Over time we realised that changing things all over the place was one of the causes of the worst subtle bugs and we started to appreciate immutability. Then Kotlin came with data classes and we were like

but also

There must be a way to ease the pain. It turns out there is.

We can use a Lens

val updatedAccount = Account.contacts.phone.mobile.number.modify(account) { "000000" }

That’s basically it 😂 I’m serious! No .copy, no nesting, no keeping track of what to keep and what to change.

You start typing from the original type name, i.e. Account and you keep typing dot property dot property dot property until you reach the property that you want to change and then pass a lambda specifying how to change the value of the property. Everything with one line 😃

Just to iterate:

// We went from this
val updatedAccount = account.copy(
    contacts = account.contacts.copy(
      phone = account.contacts.phone.copy(
        mobile = account.contacts.phone.mobile.copy(number = "000000")
      )
    )
  )

// to this
val updatedAccount = Account.contacts.phone.mobile.number.modify(account) { "000000" }

How do we do that?

Lenses are not part of the Kotlin Standard Library yet, so we will need to use an Open Source library called Arrow-kt. Arrow-kt is a huge community effort to bring some of the missing functional programming features to Kotlin. 

Setup

Well, nothing fancy here. We need a new dependency repository in your build.gradle. You should already have jcenter and probably google if you do Android. Simply add the arrow-kt one as below:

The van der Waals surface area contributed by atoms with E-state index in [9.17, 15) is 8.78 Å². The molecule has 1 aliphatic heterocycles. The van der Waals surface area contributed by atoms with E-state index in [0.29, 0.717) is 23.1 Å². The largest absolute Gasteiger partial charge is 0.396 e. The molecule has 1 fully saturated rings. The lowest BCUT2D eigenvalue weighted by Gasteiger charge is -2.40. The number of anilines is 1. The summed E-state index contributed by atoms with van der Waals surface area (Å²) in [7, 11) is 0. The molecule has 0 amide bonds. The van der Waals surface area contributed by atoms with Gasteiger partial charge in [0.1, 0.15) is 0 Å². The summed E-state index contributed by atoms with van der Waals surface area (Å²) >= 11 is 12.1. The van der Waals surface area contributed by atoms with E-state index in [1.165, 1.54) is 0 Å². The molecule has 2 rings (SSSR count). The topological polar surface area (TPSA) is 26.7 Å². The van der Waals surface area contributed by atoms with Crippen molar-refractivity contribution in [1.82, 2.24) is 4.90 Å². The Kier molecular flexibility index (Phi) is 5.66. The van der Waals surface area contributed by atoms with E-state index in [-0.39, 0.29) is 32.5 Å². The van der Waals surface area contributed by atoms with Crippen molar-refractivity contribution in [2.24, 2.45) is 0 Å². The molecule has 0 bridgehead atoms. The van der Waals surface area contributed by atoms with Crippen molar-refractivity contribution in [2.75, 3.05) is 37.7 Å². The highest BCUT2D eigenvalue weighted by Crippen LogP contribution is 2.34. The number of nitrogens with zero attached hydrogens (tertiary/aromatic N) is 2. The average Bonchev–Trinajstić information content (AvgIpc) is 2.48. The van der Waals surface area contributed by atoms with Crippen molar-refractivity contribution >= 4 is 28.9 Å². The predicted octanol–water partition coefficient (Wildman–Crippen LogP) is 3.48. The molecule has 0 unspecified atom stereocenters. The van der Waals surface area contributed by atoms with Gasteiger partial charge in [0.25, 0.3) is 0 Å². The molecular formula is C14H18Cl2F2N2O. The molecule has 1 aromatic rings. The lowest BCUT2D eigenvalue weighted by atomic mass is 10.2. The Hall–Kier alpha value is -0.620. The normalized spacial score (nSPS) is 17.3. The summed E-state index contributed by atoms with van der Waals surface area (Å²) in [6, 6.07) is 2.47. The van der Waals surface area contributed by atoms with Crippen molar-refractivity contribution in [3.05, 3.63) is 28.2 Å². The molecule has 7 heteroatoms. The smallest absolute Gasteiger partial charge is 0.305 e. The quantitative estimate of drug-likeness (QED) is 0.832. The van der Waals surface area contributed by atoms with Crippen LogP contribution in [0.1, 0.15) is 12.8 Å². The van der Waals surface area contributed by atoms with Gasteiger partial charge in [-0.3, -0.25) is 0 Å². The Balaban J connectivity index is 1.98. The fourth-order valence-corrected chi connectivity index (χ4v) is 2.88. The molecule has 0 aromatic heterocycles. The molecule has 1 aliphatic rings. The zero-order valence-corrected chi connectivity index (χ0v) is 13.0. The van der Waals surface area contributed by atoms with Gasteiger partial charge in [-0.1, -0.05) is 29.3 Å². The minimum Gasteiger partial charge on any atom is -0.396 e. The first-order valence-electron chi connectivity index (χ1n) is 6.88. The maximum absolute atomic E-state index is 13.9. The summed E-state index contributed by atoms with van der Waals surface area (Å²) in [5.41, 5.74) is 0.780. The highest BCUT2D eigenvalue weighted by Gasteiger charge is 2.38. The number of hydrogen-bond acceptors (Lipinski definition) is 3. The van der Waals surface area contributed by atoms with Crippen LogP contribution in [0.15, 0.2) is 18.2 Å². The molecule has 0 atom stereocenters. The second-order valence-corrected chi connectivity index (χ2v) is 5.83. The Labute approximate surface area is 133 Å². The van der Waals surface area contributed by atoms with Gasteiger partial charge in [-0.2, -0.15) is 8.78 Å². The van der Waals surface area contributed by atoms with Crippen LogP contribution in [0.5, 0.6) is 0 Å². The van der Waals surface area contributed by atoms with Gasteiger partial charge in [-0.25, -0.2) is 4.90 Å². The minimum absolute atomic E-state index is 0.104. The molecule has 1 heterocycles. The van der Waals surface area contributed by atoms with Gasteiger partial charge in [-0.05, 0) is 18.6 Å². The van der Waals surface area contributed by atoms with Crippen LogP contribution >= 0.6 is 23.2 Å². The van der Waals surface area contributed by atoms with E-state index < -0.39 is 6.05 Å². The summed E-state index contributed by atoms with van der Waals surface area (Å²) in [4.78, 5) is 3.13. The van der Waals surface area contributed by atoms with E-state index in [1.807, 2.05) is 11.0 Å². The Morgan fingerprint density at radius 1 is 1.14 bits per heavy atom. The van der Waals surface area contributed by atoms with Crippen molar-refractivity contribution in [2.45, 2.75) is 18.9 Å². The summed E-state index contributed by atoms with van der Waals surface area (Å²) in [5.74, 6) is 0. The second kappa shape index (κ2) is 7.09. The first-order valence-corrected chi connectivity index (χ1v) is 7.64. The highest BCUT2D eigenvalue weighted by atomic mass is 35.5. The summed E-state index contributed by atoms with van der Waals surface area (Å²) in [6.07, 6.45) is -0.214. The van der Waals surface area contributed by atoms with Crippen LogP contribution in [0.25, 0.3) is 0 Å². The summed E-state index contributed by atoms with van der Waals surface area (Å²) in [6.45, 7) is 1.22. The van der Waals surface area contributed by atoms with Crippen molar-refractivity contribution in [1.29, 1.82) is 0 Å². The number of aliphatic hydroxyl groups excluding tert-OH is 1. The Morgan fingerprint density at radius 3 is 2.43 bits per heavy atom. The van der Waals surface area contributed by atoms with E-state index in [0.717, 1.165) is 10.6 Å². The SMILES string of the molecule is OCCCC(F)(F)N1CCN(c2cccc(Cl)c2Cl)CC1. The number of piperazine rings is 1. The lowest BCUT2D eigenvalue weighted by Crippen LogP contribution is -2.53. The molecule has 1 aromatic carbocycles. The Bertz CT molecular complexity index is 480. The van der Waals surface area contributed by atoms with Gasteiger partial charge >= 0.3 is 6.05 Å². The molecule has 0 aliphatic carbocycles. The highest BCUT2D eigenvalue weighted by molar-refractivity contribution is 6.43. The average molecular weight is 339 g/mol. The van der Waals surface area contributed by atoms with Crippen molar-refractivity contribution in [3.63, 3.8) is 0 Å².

repositories {
    google()
    jcenter()
    maven { url "https://dl.bintray.com/arrow-kt/arrow-kt/" }
}

You also need kapt. If you are doing Android you probably already have something like

apply plugin: 'kotlin-kapt'

in your build.gradle. Final touch, in your dependencies block add the Arrow-kt dependencies you need for this:

def arrow_version = "0.11.0"
dependencies {
   [...]
   implementation "io.arrow-kt:arrow-optics:$arrow_version"
   kapt "io.arrow-kt:arrow-meta:$arrow_version"
}

Let’s make it happen!

To enable our data classes to have Lenses we need to mark them with the @optics annotation:

import arrow.optics.optics

@optics
data class Account(val name: String, val bank: Bank, val contacts: ContactInfo) { companion object}

@optics
data class ContactInfo(val phone: Phone, val address: Address) { companion object }

@optics
data class Phone(val mobile: Mobile, val home: Home) { companion object }

@optics
data class Mobile(val prefix: String, val number: String) { companion object }

data class Bank(val name: String, val accountNumber: String)
data class Home(val prefix: String, val home: String)
data class Address(val address: String)

Due to an unfortunate limitation in Kotlin, we are force to add a companion object to those classes. Kotlin and Arrow are constantly evolving and this particular annoyance is temporary and we won’t need it in 2021. 

Wrapping up

This is pretty much it 😂 

Today we learned that if you have a nested data class due to your complex UI State object or some complex JSON object and you find it painful to modify, you can create a Lens 👓 for it and modify it with one line 😍

See you soon 💪🏻